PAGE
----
Field Notes
U.S. Fish & Wildlife Service
Field Notes Entry   
Alaska Fire Management: A measure of Protection
Alaska Region, April 26, 2013
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Funny River fuelbreak.
Funny River fuelbreak. - Photo Credit: Michael Hayes/AKDOF

By Maureen Clark
Public Affairs Specialist
To the untrained eye, a broad swath of land recently cleared on the Kenai Peninsula may not look like much. But to wildland fire managers, this three-and-a-half-mile-long break amid the heavy black spruce forest provides a potential line of defense for a nearby residential neighborhood in the event of a wildfire in the Kenai National Wildlife Refuge.

The clearing – or fuelbreak– was created in March by the Alaska Division of Forestry with funding from the U.S. Fish and Wildlife Service Hazardous Fuels Reduction Program on private and borough land bordering the refuge. The Hazardous Fuels Reduction Program is a collaborative effort to reduce the threat of wildfire to communities within and adjacent to national wildlife refuges.

In fire management, hazard fuels are vegetation that ignites easily and burns rapidly, enabling a fire to grow quickly. Hazardous fuels reduction projects modify or break up vegetation to lessen the threat of fire to the public and firefighters and damage to property.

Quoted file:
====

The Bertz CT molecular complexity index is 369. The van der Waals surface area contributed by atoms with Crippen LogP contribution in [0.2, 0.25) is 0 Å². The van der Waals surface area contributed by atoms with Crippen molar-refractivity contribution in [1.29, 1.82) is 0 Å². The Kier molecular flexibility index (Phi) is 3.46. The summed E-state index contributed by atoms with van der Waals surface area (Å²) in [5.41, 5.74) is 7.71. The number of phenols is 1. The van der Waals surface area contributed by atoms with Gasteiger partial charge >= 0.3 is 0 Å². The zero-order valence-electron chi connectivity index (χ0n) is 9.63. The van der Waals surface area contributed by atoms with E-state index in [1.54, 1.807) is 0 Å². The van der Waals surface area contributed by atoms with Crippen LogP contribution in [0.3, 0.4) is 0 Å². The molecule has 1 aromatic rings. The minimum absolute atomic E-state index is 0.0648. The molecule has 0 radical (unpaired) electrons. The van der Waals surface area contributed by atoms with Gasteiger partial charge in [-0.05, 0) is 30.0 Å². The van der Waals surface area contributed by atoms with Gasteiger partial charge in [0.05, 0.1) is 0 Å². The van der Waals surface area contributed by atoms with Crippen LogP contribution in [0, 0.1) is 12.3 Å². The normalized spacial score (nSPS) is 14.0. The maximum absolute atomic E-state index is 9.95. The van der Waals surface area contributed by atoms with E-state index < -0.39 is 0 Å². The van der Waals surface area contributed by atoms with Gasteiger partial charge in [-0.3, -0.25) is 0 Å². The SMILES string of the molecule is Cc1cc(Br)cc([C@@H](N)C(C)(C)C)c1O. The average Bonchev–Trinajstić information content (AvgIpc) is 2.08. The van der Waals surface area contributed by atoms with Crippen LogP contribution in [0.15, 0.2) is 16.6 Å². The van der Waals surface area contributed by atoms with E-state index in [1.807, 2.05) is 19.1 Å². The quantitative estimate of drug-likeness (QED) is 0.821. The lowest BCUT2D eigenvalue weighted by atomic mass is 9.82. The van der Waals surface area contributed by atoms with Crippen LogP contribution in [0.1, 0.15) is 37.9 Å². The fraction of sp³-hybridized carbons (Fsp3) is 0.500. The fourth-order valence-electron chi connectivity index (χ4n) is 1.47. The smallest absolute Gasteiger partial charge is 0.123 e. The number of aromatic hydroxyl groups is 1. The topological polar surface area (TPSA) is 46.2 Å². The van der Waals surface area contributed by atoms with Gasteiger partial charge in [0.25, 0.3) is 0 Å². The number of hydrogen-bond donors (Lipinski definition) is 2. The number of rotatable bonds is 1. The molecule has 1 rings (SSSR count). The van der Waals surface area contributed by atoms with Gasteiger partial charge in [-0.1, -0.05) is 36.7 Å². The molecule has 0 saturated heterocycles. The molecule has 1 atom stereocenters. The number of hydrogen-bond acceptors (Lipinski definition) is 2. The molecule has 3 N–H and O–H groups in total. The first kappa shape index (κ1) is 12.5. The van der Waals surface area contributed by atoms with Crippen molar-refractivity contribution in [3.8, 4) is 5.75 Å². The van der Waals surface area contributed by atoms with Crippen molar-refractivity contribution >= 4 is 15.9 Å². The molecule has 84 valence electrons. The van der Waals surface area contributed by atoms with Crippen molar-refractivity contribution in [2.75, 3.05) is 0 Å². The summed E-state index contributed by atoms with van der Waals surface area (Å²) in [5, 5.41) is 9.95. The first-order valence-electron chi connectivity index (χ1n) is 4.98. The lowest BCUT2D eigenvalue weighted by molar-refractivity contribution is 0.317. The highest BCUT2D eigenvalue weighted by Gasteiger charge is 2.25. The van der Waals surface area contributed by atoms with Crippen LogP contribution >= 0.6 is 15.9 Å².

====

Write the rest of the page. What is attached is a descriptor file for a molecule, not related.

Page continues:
The new fuelbreak, located south and east of the City of Soldotna, provides protection for the Funny River Subdivision. It also provides an area from which to more easily suppress a fire should one occur.
And it could provide refuge managers and fire managers more flexibility in deciding whether to suppress a naturally occurring fire on refuge lands. Because lightning-caused fire is a natural part of the boreal forest and tundra ecosystems, not all fires on refuge lands are suppressed immediately.

“It’s a good piece of work,” said Hans Rinke, Kenai/Kodiak Area Forester with the Alaska Division of Forestry. “It was an opportunity for agencies to work together to accomplish our common goal of protecting life and property while allowing for the potential use of fire on the landscape.”

Contact Info: Maureen Clark, (907) 786-3469, Maureen_Clark@fws.gov
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